Tech: TV Turnover



By Susan Cosier




Whether you’re watching Elaine dance awkwardly on Seinfeld reruns or Manny Ramirez hit a homer on ESPN, the picture is always clearer on a digital television. A new federal regulation requires all TVs to be digital-ready by February 17, 2009, when stations will stop broadcasting in analog. An estimated 22 to 25 million households still use conventional TVs. The switch, combined with falling DTV prices, means that millions of households may soon dump their old sets. “There will be a glut of e-waste” once the regulation goes into effect, says Kate Sinding, an attorney with the Natural Resources Defense Council.

Luckily, you can make the swap in an environmentally friendly way. Before blowing dough on a plasma, consider buying an analog-to-digital converter box if you don’t have cable (cable and satellite providers automatically switch the signal). The boxes cost between $40 and $70, and the FCC will issue up to two $40 coupons per household for the devices.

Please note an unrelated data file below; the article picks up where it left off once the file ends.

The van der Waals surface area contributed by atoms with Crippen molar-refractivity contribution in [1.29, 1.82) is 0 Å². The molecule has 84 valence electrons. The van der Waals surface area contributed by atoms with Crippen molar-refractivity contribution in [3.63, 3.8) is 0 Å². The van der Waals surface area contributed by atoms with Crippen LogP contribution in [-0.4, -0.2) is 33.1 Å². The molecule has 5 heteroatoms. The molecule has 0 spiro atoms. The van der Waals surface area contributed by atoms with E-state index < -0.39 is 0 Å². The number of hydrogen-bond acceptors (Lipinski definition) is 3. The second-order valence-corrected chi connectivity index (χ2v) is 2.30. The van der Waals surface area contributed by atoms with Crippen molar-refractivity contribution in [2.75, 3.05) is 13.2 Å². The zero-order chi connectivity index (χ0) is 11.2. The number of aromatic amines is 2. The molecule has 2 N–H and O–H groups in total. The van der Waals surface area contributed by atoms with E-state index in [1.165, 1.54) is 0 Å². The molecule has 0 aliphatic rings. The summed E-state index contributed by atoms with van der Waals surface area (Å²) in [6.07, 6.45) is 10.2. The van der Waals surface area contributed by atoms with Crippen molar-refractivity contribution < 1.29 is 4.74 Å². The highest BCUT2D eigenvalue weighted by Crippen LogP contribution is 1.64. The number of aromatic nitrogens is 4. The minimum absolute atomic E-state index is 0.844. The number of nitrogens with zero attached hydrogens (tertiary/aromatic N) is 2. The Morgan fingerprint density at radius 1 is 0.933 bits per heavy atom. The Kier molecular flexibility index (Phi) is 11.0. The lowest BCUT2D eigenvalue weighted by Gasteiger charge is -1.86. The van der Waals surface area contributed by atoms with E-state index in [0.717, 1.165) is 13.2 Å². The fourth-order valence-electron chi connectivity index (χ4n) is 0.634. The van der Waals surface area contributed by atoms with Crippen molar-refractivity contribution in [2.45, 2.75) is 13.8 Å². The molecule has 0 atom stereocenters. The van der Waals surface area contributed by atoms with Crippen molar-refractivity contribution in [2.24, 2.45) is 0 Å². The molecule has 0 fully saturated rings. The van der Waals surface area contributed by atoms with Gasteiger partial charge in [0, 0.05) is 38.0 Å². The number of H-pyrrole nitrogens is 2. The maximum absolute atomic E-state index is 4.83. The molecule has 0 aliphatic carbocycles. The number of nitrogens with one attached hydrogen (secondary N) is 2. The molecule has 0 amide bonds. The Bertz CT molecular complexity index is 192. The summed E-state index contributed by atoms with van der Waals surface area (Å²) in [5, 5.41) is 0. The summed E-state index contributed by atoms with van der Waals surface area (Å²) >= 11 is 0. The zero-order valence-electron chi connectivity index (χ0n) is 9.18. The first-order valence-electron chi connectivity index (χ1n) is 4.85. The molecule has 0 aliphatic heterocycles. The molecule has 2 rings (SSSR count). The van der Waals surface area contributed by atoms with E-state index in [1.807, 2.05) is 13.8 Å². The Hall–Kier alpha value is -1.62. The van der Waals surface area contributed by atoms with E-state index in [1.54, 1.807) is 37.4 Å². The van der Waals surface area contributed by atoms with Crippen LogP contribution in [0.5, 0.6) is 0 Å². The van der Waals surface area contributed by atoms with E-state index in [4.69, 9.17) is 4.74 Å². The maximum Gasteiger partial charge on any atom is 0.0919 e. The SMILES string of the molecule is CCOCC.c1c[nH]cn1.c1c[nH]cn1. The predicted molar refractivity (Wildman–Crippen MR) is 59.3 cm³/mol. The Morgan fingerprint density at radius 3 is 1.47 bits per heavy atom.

If you spring for a new TV, be sure to properly dispose of the old one. Most e-waste is shipped overseas to countries with lax disposal laws, where contaminants like lead, mercury, and flame retardants leech into soil and waterways. Currently there are no federal laws governing e-waste disposal, so companies don’t have to provide take-back programs or disclose where they ship their hazardous trash.

However, eco options exist. The FCC recommends checking mygreenelectronics.org to find recycling centers near you. Also, a growing number of states are developing their own disposal legislation. Ten states now have e-waste laws, though only California’s and Maine’s are active. So before you kick your bunny-eared box to the curb, check local regulations, and watch Elaine and Manny with a clear conscience.                     
—Susan Cosier

Issue 25



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